Sunday, September 2, 2012


Fragile and lifeless but, beautiful even in death.

I couldn't get a definitive weather forecast last night or this morning, only the usual "possibility of storms and an over cast day but, a 40% possibility of storms tonight.  Tomorrow threat of storms possibly late afternoon and overcast morning and afternoon."  What a weather forecast!  I woke up and hitched the Gheenoe to the truck and was off to Beech Creek.

The weather sure looked good so far.  I quickly became upset with myself as I discovered that I forgot to bring my binoculars along.  That meant I couldn't inspect the opposite shoreline for critters.  I have grown to rely on those things.  They allow me to see critters and allow time to prepare the camera in advance.  
I stopped the boat when I arrived at the mouth of Beech Creek where it enters the French Broad River.  The motor was raised and the electric motor on the bow was lowered.  I wanted to slowly and silently glide along the shoreline in hopes of running onto a beaver or an otter.  I never showed you the photography area on the Gheenoe.

That funny looking white thing on the point is the electric motor or trolling motor.  I can raise and lower it at will.  The thing runs absolutely silently off a battery.  There is a control arm that extends back to my fancy chair.  I can adjust direction with it.  The chair will be upgraded to a Kermit Chair shortly as I need back support and the Kermit is the best on the market.  Its a camp chair.  The whole affair is quite comfortable.

I've got to say right here that this section of the French Broad is the most beautiful river I've been on ever.   The colors are vivid and there is a definite lack of human presence.  The lack of humans is the largest influence on the tranquility that exists here.  Where humans go in the wilds - chaos reigns and idiocy runs rampant and nature takes the brunt of their tomfoolery.
So, if a tree falls in the forest and no one is there to hear it - did it make a sound when it fell?  Of course it did.  Common knowledge tells us it makes a sound but, can it be verified?   The same analogy can be assigned to the presence of flowers in the wild.  Are they beautiful if no one is present to view them?  They could exist but they don't necessarily have to be beautiful.  So, how can the exact quality of beauty be discerned?  It is common knowledge that wild flowers are always beautiful so we have to assume they are beautiful.  I see all this beauty around me but am I really here to view it?  How do you know I'm here if no one else is here to verify I am here?  I'm alone too much....
My old, tired yet highly skilled eyes caught a piece of brown fluff dangling under a tree limb.  At last a critter!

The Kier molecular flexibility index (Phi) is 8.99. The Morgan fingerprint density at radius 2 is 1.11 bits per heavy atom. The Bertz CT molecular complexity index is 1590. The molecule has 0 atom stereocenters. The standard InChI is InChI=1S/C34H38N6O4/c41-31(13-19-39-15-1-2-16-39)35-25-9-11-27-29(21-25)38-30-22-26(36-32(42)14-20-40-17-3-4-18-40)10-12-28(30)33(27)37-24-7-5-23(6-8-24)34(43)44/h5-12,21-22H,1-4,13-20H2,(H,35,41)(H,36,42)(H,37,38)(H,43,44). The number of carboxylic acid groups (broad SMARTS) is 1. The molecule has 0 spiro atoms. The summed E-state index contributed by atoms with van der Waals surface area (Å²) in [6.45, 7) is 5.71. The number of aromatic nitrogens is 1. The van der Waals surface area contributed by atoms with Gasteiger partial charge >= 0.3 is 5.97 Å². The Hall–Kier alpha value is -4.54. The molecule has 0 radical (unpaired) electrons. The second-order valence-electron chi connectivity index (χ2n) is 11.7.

By the way if anyone is curious or cares - the squirrel sequences were shot using center weighted metering on the camera.  This little guy was buried in shadows and the center weighted adjustment worked perfectly on him.  Average metering would have reproduced him as very, very dark.

Tiny little paws like hands and miniature fingers held the seeds while he chewed them open to get to the fruit.  The hulls were discarded and they fell like dust.

He still has no idea I am there at this point.  It would be very difficult to approach an animal like this while on land.  Most folks use a blind or simply "luck" on to a critter accidentally.  An electric powered boat or canoe/kayak can't be beat.  They are silent - if the occupants keep quiet.  I was drifting directly under him and I didn't want that.  The area of photo possibilities is diminished when under or extremely close to a subject.  I'd rather be twenty five feet further away from him but the water current wasn't cooperating.  Just have to make the best of it.  This fellow was not giving me much to work with though.

  Oh, he sees me.  He's more interested in filling his tummy with seeds than worrying about me.  As long as he's up there in his tree - he is in his safety zone.

I'll leave him now.  He has been most hospitable toward me.  
Two birds flushed from the shoreline as the Gheenoe silently moved along.  The belted kingfisher left a limb to my front and a particularly colorful great blue heron to my right.  Click, click and they both are in the camera.  Lucky shots.

 Only one word describes this beautiful water world.    SPECTACULAR!

There is a definite lack of birds on the river today.  Even the double crested cormorant is missing. Not a duck can be found and there are normally many teal and mallards about.  I believe that animals can predict bad weather and take appropriated action to seek cover and safety.   

The ancient ones, however, were out in force.  They lay peacefully on logs absorbing the sun or, what sun there was.  A very gentle rain began to fall dissipating the humidity and cooling down the breezes.  I moved under a tree with heavy foliage.  The rain never penetrated the thick leaf cover. The rain stopped almost as soon as it started.  Delightful!
Above:  A pair of crows fly off in close proximity to each other.  I like the uniqueness of the shot.
A group of crows join in to assault a red tail hawk perched somewhere in the trees below them.  I can hear him shrieking loudly.

A couple of colorful chaps appear to be posing for their picture.  Turtles are no push overs for a camera.  They have extremely short tolerance levels to intrusion.  If it weren't for the electric motor I would not be able to get these pictures.  Gotta love turtles.
The sky is getting dark and it surely will storm here.  I will make my way back to Beech Creek and the truck.

 Oh No!  There he is again. The green heron.
That's it for this trip.  I couldn't find any beaver or otter but I'll get em.  Early morning or late afternoon are optimum times to see them.  Its difficult for me to be here at either of those time frames.  I'll try.  Have a good evening.